Princeton University will build a new data center to house its high performance computing operations, the university said last week. The new High-Performance Research Computing Center facility will be a two-story, 40,000 square foot facility located on the university's Forrestal Campus in Plainsboro, N.J.,
The facility will be the home of the university's supercomputer, TIGRESS - the Terascale Infrastructure for Groundbreaking Research in Engineering and Science Center. It also will also enable greater research collaboration between the university and the neighboring Geophysical Fluid Dynamics Laboratory (GFDL) and Princeton Plasma Physics lab. The GFDL is part of the U.S. National Oceanic and Atmospheric Administration and develops sophisticated prediction models for the path of hurricanes. The Princeton Plasma Physics Lab is funded by the U.S. Department of Energy and managed by the University, and conducts fusion energy research.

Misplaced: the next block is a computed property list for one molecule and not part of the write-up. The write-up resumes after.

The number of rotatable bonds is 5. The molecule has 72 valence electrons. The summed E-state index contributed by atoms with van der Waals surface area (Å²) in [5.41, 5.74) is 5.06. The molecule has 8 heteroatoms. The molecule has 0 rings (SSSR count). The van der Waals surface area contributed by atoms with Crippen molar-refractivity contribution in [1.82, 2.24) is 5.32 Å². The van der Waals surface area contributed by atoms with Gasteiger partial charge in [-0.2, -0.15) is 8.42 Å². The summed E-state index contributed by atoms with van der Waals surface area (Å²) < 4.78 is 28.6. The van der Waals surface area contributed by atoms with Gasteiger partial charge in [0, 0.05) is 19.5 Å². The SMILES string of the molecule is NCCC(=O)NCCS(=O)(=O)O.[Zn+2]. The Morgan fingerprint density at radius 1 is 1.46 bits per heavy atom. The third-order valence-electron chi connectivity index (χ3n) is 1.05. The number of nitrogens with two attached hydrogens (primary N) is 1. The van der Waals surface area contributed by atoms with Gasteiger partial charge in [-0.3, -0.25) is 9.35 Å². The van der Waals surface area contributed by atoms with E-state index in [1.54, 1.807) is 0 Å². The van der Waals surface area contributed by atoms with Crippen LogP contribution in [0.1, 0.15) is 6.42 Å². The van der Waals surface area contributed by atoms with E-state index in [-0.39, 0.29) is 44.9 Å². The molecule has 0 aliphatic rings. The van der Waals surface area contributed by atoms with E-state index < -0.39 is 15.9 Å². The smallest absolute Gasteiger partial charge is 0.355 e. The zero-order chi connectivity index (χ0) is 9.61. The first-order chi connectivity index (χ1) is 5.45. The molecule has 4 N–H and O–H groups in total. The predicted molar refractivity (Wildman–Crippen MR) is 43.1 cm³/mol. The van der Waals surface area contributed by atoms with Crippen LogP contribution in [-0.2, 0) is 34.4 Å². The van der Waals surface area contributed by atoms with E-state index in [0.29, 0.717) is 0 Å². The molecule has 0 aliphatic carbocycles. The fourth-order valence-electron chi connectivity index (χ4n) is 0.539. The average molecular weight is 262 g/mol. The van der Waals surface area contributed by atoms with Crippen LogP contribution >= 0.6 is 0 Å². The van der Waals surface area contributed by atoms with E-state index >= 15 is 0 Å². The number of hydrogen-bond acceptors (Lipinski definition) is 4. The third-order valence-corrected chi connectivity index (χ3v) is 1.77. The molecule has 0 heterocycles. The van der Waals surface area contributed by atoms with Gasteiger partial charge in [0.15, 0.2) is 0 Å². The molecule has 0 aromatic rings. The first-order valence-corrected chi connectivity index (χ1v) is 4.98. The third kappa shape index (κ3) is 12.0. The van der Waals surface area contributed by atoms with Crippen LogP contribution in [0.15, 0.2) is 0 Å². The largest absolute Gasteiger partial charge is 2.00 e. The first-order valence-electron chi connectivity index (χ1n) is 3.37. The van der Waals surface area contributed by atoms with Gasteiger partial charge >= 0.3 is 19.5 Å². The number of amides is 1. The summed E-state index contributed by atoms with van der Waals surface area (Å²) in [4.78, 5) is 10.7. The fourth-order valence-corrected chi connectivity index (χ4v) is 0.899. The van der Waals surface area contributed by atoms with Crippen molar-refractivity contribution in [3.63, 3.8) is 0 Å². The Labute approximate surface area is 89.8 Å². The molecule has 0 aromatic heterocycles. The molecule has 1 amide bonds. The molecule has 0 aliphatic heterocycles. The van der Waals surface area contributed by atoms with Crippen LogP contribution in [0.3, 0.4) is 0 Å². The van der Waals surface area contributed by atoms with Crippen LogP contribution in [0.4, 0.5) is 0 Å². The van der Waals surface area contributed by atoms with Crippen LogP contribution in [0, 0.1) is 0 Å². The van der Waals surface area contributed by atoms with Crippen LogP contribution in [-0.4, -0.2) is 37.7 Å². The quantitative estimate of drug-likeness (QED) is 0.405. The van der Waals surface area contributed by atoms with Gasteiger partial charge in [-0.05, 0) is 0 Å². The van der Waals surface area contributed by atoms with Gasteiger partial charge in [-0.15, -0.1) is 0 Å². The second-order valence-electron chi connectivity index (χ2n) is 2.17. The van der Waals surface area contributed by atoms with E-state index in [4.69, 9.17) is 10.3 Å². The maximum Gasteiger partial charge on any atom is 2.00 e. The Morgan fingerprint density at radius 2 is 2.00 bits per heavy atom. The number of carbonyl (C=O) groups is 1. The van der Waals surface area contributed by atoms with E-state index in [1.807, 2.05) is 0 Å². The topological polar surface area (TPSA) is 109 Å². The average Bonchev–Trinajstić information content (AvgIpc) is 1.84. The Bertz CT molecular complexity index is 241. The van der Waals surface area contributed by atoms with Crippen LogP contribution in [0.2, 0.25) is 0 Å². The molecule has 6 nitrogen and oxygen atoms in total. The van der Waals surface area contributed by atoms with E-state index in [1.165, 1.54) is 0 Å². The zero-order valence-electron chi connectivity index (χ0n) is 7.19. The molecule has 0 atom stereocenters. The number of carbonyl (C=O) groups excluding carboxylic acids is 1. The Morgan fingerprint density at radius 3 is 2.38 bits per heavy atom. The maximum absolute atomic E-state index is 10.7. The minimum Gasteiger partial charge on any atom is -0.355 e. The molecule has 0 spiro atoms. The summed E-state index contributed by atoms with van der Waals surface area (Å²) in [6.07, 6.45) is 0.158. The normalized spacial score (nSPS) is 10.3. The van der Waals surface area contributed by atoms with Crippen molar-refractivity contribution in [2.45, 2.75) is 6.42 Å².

The facility is scheduled to be operational in 2011, and plans allow for future expansion through a second phase of construction that could double the square footage.
"Princeton's research computing program is growing rapidly and across many disciplines, including astrophysical modeling of the universe, galaxy formation and star implosions; geophysical modeling of the propagation of seismological waves; chemical modeling of molecular dynamics; high-energy physical modeling of subatomic particle collisions and plasma and materials modeling to render fusion a practical source of clean energy; and biochemical, biostatistical and biomathematical modeling to design new drugs and to map genes and protein function," said Curt Hillegas, director of TIGRESS.
"This growth accompanies the emergence of computation as a third mode of research in science and engineering, along with pure (analytic) theory and experiment/observation," Hillegas said. "The required computational infrastructure to support the increased demand has outgrown the currently available data center resources on campus. This new high-performance research computing center will enable our continued leadership at the forefront of research in these areas, engaged in finding solutions of service to society."
The University is working with San Francisco-based Gensler on architecture; AKF Group of Boston on engineering; and New York City-based CS Technology on project management.